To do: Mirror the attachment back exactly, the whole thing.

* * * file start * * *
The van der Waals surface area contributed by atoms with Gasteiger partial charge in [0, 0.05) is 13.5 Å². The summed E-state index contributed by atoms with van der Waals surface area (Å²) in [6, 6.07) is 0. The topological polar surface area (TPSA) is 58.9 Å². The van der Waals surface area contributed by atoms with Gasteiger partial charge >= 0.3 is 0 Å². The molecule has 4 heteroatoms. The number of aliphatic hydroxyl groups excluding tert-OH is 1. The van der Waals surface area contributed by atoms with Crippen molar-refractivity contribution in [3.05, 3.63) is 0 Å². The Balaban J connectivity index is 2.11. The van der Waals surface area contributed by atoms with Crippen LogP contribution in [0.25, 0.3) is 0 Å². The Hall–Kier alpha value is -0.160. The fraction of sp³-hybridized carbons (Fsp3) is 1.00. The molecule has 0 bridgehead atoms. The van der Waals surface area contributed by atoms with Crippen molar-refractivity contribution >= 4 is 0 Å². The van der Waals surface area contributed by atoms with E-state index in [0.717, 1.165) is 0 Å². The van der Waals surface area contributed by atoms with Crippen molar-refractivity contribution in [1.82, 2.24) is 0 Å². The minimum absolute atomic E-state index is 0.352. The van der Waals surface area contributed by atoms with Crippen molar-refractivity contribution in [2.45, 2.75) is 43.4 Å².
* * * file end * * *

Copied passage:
The van der Waals surface area contributed by atoms with Gasteiger partial charge in [0, 0.05) is 13.5 Å². The summed E-state index contributed by atoms with van der Waals surface area (Å²) in [6, 6.07) is 0. The topological polar surface area (TPSA) is 58.9 Å². The van der Waals surface area contributed by atoms with Gasteiger partial charge >= 0.3 is 0 Å². The molecule has 4 heteroatoms. The number of aliphatic hydroxyl groups excluding tert-OH is 1. The van der Waals surface area contributed by atoms with Crippen molar-refractivity contribution in [3.05, 3.63) is 0 Å². The Balaban J connectivity index is 2.11. The van der Waals surface area contributed by atoms with Crippen LogP contribution in [0.25, 0.3) is 0 Å². The Hall–Kier alpha value is -0.160. The fraction of sp³-hybridized carbons (Fsp3) is 1.00. The molecule has 0 bridgehead atoms. The van der Waals surface area contributed by atoms with Crippen molar-refractivity contribution >= 4 is 0 Å². The van der Waals surface area contributed by atoms with E-state index in [0.717, 1.165) is 0 Å². The van der Waals surface area contributed by atoms with Crippen molar-refractivity contribution in [1.82, 2.24) is 0 Å². The minimum absolute atomic E-state index is 0.352. The van der Waals surface area contributed by atoms with Crippen molar-refractivity contribution in [2.45, 2.75) is 43.4 Å².